WASHINGTON — American Indians involved in a long-running lawsuit over the federal government's management of trust accounts plan to appeal a U.S. district judge's decision that awarded them only a fraction of the money they sought.
Bill McAllister, spokesman for the Indians, said Tuesday that the appeal will be filed with the District of Columbia Circuit Court of Appeals. U.S. District Judge James Robertson, who held a trial in June to determine how much money may be missing from the century-old trust system administered by the U.S. Department of Interior, said the government owes $455.6 million to make the system whole. The Indians had sought $47 billion. They argued that $3 billion had been collected for the system and never paid to individual Indian accounts and that, because of the withheld funds, the government had been able to borrow far less over the last 121 years to finance its debt. Robertson rejected the Indians' approach and accepted the government's estimate, based on the work of an outside statistics expert. Elouise Cobell, a member of the Blackfeet Tribe in Montana, said Tuesday on the television show "Democracy Now” that Robertson's opinion was "both profoundly disappointing and difficult to understand.” She said, "The complete lack of concern for fairness to victims of 120 years of abuse is utterly incomprehensible to native people.” Robertson had been hoping to bring the case to a conclusion and suggested in his opinion last week that giving the parties a hard number would lead to some settlement talks. The appeals court here has already ruled on numerous issues in the contentious case.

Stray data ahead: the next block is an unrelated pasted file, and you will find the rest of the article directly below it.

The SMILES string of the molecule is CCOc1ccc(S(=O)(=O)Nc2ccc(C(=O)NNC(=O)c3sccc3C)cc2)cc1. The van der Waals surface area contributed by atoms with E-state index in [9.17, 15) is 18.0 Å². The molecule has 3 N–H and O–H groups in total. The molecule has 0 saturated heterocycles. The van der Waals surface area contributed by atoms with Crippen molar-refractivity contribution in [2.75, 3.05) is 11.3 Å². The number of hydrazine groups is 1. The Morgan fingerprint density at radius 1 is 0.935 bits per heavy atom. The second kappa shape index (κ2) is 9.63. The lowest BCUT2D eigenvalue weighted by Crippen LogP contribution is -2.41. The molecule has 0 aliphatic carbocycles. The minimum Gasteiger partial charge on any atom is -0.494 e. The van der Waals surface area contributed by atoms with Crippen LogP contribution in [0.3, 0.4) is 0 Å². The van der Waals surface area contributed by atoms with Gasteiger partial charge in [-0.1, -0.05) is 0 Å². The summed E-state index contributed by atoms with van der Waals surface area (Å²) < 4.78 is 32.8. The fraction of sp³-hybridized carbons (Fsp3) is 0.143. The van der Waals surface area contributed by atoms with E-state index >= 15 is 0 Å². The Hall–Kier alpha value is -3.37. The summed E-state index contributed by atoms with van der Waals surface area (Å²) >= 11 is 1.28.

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BackgroundThe accounts were established in 1887 to hold the proceeds from leases on land owned by individual Indians for such activities as oil and gas drilling, grazing and timber cutting. The Indians sued the government in 1996 claiming the trust system was being mismanaged.